We have had many challenges over the last four years. One of our first challenges was communication with his math teachers. We have had teachers respond very quickly and we have had teachers not respond at all. Some teachers posted assignments and due dates online and others did not. The lesson I learned about communication is it is a key element in helping students succeed. It was extremely difficult for me to assist George in succeeding without communication.
The next challenge we faced was my own challenge of having preconceived notions of how math facts should be learned. I, like many other teachers, believed using your fingers to count should be avoided. George struggled mightily and I could see him practically hiding his fingers under the table so he could use them! This opened my eyes and I changed my course of action. As well as I also remembered I had used my fingers for years to learn my multiplication factors of 9. The lesson I learned about pre-conceived notions is to throw them out, each student will learn in their own way!
We were also faced with the challenge of when to use a calculator. George had so much homework not just in math, but in all subjects, so we decided that using a calculator would be highly beneficial. His math homework was exceptionally repetitive and there were so many problems to complete. I would have George complete the first few without a calculator to make sure he understood how to complete the problems. Then I would allow him to use the calculator to save valuable time. This also taught him calculator skills which he did not have. In addition to we talked about the importance of being able to solve problems without a calculator, but also discussed how using a calculator could help him focus on problem- solving. I explained to him these skills would be highly valued when he entered the workplace where using a calculator isn’t considered cheating. The lesson I learned about calculators is the use of a calculator is a skill and we need to teach this skill.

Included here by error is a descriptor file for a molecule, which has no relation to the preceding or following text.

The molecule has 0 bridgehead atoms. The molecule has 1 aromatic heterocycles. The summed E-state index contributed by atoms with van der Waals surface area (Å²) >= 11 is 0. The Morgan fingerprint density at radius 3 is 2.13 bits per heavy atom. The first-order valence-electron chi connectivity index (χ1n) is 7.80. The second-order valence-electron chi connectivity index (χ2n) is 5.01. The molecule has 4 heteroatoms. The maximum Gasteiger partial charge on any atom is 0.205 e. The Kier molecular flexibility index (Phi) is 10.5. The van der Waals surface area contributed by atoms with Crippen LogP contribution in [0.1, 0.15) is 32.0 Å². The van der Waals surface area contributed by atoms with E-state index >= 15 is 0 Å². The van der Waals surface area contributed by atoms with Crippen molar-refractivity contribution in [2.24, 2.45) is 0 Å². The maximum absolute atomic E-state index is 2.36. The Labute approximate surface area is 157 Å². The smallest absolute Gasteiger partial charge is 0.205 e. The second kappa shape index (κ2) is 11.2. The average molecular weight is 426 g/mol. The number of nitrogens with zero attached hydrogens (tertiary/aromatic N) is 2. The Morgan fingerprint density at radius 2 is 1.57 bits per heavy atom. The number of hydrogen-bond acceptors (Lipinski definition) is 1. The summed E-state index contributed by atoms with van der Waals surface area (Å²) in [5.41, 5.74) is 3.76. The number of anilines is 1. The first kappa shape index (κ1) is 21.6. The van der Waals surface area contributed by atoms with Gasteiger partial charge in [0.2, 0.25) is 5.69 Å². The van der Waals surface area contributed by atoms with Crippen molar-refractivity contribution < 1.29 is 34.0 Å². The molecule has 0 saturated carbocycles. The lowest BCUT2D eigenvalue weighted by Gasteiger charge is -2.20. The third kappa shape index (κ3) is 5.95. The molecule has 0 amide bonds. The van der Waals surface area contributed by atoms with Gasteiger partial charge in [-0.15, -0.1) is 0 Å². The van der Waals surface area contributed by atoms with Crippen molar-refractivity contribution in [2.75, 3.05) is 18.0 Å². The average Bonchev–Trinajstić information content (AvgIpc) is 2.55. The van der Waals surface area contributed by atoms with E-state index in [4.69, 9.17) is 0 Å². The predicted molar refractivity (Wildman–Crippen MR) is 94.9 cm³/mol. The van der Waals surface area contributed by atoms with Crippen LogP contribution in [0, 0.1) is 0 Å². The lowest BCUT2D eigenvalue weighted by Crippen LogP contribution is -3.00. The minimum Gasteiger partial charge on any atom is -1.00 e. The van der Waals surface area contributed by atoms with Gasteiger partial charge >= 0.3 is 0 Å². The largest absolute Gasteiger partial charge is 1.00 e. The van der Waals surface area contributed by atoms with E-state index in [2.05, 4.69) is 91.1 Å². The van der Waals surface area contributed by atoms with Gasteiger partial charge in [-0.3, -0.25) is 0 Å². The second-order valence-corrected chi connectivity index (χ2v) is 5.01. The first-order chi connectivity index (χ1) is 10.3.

This year we were faced with another big challenge. George has ADHD and takes medicine to help control his symptoms. He takes his medicine in the morning and by the afternoon it is much less effective. Unfortunately, his math class is the last period of the day. This makes it immensely difficult for him to concentrate in the class where he struggles the most, this is not a good combination. This is the only math class available so there were no alternatives. Most days I would have to re-teach the lesson as well as having to help him complete his homework. The lesson I learned about class schedules is sometimes they are not flexible and you just have to come up with solutions!
It has been wonderful to see George succeed in math although the road has been long and filled with challenges. He has taught me as many lessons as I have taught him.